Brian K. Kerley–Interview

Describe your creative space. Do you work at home, in public spaces, etc.?

I have two places for writing. My favorite is my recliner, which sports a view out the window of the surrounding spruce forest. We keep seeds on the window shelf for the birds and our resident squirrel, which the cat finds entertaining. The second and perhaps my best writing place is a small windowless wooden box I built in our basement. It is a great distraction-free office.

What kind of materials do you use? Do you write by hand or type? What is your favorite writing utensil?

I had a motocross accident when I was a teenager and shattered my dominant wrist. As a consequence, I have endured a few surgeries and then later in life, a titanium bone replacement. Handwriting and long-term typing is painful so I use voice for rough drafts and larger revisions but I edit with the keyboard. I use Dragon Naturally Speaking Professional for voice typing and do most of my work in Word, but I’ve started using Scrivener for larger works, which is a great organizational tool once you get past the learning curve.

What is your routine for writing?

I get up early in a quiet house, have a small breakfast and then dive butt first into my recliner with coffee and laptop. I write until distractions arise and then escape to my office and write some more. In the winter, I write for about six hours a day and sometimes go ten hours. Barb brings me hot tea and tells callers that I’m indisposed until I emerge. She is the best wife a writer could have.

How long have you been writing? When did you start writing?

I started writing when I was about twelve but at sixteen my wrist injury squashed it. I was welding ships on the Dutch Harbor crab, cod, and pollock fleets when I discovered the computer and word processor. That was the mid-nineties. My boss wanted detailed work, logs so I got creative and he got entertained. Every job had stories to go with it. I began with nonfiction, which grew when I went back to college in ‘02 to become a pilot but I didn’t get serious about my writing until 2009 when I went under the knife to have my distal ulna replaced with a titanium ball. I had to be off work for five months so I wrote my first novel with voice and one-handed typing. There was no stopping. I could no longer not-write. I gave up my full-time position and took a seasonal position flying during the busy hunting season. I wish I would have had the courage to do it sooner. When you love something like writing, you have to make time for it.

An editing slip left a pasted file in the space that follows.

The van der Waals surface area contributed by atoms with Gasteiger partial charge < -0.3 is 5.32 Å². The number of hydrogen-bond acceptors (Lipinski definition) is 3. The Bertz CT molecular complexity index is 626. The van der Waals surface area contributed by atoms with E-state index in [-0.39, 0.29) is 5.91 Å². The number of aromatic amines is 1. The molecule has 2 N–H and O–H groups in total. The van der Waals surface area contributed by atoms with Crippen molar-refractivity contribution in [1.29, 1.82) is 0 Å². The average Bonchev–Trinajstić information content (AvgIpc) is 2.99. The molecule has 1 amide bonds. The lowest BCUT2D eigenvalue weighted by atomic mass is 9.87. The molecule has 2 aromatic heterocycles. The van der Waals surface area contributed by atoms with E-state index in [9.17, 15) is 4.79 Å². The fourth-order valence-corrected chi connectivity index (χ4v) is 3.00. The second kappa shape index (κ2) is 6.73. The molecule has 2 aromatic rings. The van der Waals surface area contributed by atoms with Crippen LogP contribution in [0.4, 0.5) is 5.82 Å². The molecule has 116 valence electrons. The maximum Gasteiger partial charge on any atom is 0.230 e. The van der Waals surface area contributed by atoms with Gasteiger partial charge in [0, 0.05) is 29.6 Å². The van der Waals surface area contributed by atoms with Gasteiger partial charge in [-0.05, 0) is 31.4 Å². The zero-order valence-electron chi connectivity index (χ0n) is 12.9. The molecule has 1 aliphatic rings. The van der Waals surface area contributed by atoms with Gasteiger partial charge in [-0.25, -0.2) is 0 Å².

Who is your intended, or ideal, audience? Who do you write for?

I write for myself first and then figure out who the audience is after. Once I get started and see the shape of my story, I then guide it where I hope it needs to go. One time I started writing in an early morning and caffeine deficient state, clueless to what it would be, and three hours later realized the story was YA. Most of my work is historical fiction but I like to dabble with fantasy, science fiction, YA, and dystopian. Sometimes I blend genres. One of these days I’d like to take a crack at a crime thriller seasoned with horror.

What inspires you to write? If you are blocked, what do you do?

I love a beautiful landscape but I think random conversations inspire most of my ideas. I have yet to experience writer’s block. I just write. I’ll keep or delete it but something always comes along. I thank my dad for my gift of gab because I always have something to say and therefore, something to write, which is good since I’m better off keeping my mouth shut and my keyboard busy.

What other things do you do besides writing? Do you dance or play golf, etc.?

Barb and I used to dance a lot but that was before we homesteaded and moved to the frontier. I’m fond of outdoor activities like hunting and fishing, and I love my seasonal work as a bush pilot—flying along the peaks of the Wrangell Mountains will inspire anyone to poetry. I like audiobooks when doing anything solo except scuba diving, and I enjoy watching movies with Barb and working with her in our garden.

What is your favorite part of the creative process?

I love the rush of a good roll. When the words come faster than voice or fingers can keep up and the pages fill before my very eyes—it is to that which I am happily addicted.

What is your advice to aspiring writers?

Have fun. Read what you like and write what you want. If you do a lot of both, you’ll get guidance and practice, and that’s what it takes to get good at it.

Check out Brian’s work in Volume 4, Issue 1.

 

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